Students and faculty have access to rapid COVID-19 testing at the University Health Center starting Dec. 1.
Students remaining on campus until the end of the fall semester, first responders and employees, student-athletes and other students will be offered the rapid testing first by request.
Tests will be administered by appointment only. Scheduling is available through the university’s website.
The Indiana State Department of Health has made rapid COVID-19 testing available at the university.
According to an email from the University Health Center, the Indiana State Department of Health is providing all Indiana higher education institutions with free Abbott BinaxNOW rapid-result COVID-19 testing kits.
The Indiana State Department of Health is also providing personal protective equipment such as gloves, gowns and face shields.
BinaxNOW is an antigen test. According to the U.S. Food and Drug Administration (FDA), antigen tests are diagnostic tests that detect specific proteins of the virus.
Instead of a molecular testing that swabs the part of the throat behind the nose, antigen testing is a less invasive form of COVID-19 testing because the inside tip of the nostril is swabbed.
The results of the test also come back to the recipient within 20 to 30 minutes instead of two to three days.
According to the FDA website, “Antigen tests usually provide results diagnosing an active coronavirus infection faster than molecular tests, but antigen tests have a higher chance of missing an active infection.”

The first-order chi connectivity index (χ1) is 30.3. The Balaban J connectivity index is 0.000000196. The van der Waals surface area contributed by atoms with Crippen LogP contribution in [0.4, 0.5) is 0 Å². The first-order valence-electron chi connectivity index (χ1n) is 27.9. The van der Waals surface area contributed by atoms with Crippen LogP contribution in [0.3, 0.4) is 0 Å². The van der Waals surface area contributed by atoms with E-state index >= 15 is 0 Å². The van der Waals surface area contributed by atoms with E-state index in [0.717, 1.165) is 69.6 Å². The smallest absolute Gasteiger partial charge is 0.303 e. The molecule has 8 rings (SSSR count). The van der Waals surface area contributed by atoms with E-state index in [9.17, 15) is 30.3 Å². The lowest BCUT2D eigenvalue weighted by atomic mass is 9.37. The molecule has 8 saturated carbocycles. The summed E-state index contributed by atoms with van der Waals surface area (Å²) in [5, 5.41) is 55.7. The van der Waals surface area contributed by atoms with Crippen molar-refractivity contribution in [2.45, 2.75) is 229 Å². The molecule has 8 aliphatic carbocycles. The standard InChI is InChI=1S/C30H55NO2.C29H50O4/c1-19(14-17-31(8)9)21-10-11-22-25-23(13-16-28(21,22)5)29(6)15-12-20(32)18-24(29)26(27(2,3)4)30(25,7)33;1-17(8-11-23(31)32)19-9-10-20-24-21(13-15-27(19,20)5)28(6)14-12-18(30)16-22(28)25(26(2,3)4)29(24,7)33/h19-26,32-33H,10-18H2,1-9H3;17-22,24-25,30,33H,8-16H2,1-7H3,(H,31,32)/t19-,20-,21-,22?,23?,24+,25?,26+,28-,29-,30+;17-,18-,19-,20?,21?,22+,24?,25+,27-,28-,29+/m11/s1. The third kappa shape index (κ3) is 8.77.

Hairo Rivas, a junior international business major, sees the benefit of rapid COVID-19 testing.
“I know a few people who have had rapid testing. It’s really nice because they don’t have to wait and that way they don’t have to worry all of their family members, and just for their safety and the safety of their community as well,” Rivas said.
Rivas added that the University Health Center was extremely helpful to students this semester.
“I feel like students, especially this semester, are taking advantage of it in a great way,” Rivas said. “It provides resources, guidance and tools they need.”
Rivas said the key right now is to be safe. He recommended that students continue to wear masks and avoid social gatherings.
However, there are some students who hold reservations about rapid testing.
Amelia Janes, a freshman bio pre-med major, is concerned about the accuracy of rapid testing.
“I think that the rapid testing is a good option, so you are not sitting around waiting,” Janes said. “But I think that the two to three-day test is probably going to be a little more accurate.”
According to the CDC, antigen tests have reported 100% specificity. In other words, false positives are highly unlikely with antigen testing.
The CDC warns that false negatives are not uncommon and recommends a molecular test to confirm negative results from an antigen test.
Madeline Wigand, senior public relations and advertising major and marketing minor, feels rapid testing is a good service, but that they might not be as accurate as the normal testing process.
Wigand said, “I feel like COVID rapid testing is a good thing. It’s very convenient… Normally the test comes back in two to three days, I feel like the rapid test could give false negative or positive results. You don’t really know for sure if that’s right.”
Wigand thinks the university has handled COVID-19 testing well.
“I think the university should add more days of COVID testing especially when students are on campus. I think they should have started rapid testing sooner,” Wigand said.
The University Health Center offers testing on Tuesday afternoons and Thursday mornings. The Health Center will close Dec. 22 and open again Jan. 4.